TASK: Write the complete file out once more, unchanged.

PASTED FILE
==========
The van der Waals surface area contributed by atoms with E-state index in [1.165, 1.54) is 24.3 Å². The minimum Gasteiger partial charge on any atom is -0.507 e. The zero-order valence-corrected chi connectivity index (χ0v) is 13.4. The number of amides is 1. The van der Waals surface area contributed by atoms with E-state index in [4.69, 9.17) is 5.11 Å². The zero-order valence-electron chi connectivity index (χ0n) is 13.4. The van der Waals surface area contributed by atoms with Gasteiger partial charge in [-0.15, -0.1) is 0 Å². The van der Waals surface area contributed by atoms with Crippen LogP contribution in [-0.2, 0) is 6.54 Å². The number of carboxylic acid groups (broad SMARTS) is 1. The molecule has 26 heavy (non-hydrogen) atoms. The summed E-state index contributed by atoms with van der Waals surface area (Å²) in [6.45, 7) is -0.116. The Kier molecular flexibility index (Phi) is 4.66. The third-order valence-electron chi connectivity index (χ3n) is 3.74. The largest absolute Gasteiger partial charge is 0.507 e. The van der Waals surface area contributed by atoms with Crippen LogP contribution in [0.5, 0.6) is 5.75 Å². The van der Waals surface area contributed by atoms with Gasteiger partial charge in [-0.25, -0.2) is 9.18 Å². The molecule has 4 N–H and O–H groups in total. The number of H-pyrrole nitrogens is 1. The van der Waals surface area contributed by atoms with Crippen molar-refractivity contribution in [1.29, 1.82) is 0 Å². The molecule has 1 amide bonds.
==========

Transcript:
The van der Waals surface area contributed by atoms with E-state index in [1.165, 1.54) is 24.3 Å². The minimum Gasteiger partial charge on any atom is -0.507 e. The zero-order valence-corrected chi connectivity index (χ0v) is 13.4. The number of amides is 1. The van der Waals surface area contributed by atoms with E-state index in [4.69, 9.17) is 5.11 Å². The zero-order valence-electron chi connectivity index (χ0n) is 13.4. The van der Waals surface area contributed by atoms with Gasteiger partial charge in [-0.15, -0.1) is 0 Å². The van der Waals surface area contributed by atoms with Crippen LogP contribution in [-0.2, 0) is 6.54 Å². The number of carboxylic acid groups (broad SMARTS) is 1. The molecule has 26 heavy (non-hydrogen) atoms. The summed E-state index contributed by atoms with van der Waals surface area (Å²) in [6.45, 7) is -0.116. The Kier molecular flexibility index (Phi) is 4.66. The third-order valence-electron chi connectivity index (χ3n) is 3.74. The largest absolute Gasteiger partial charge is 0.507 e. The van der Waals surface area contributed by atoms with Crippen LogP contribution in [0.5, 0.6) is 5.75 Å². The van der Waals surface area contributed by atoms with Gasteiger partial charge in [-0.25, -0.2) is 9.18 Å². The molecule has 4 N–H and O–H groups in total. The number of H-pyrrole nitrogens is 1. The van der Waals surface area contributed by atoms with Crippen molar-refractivity contribution in [1.29, 1.82) is 0 Å². The molecule has 1 amide bonds.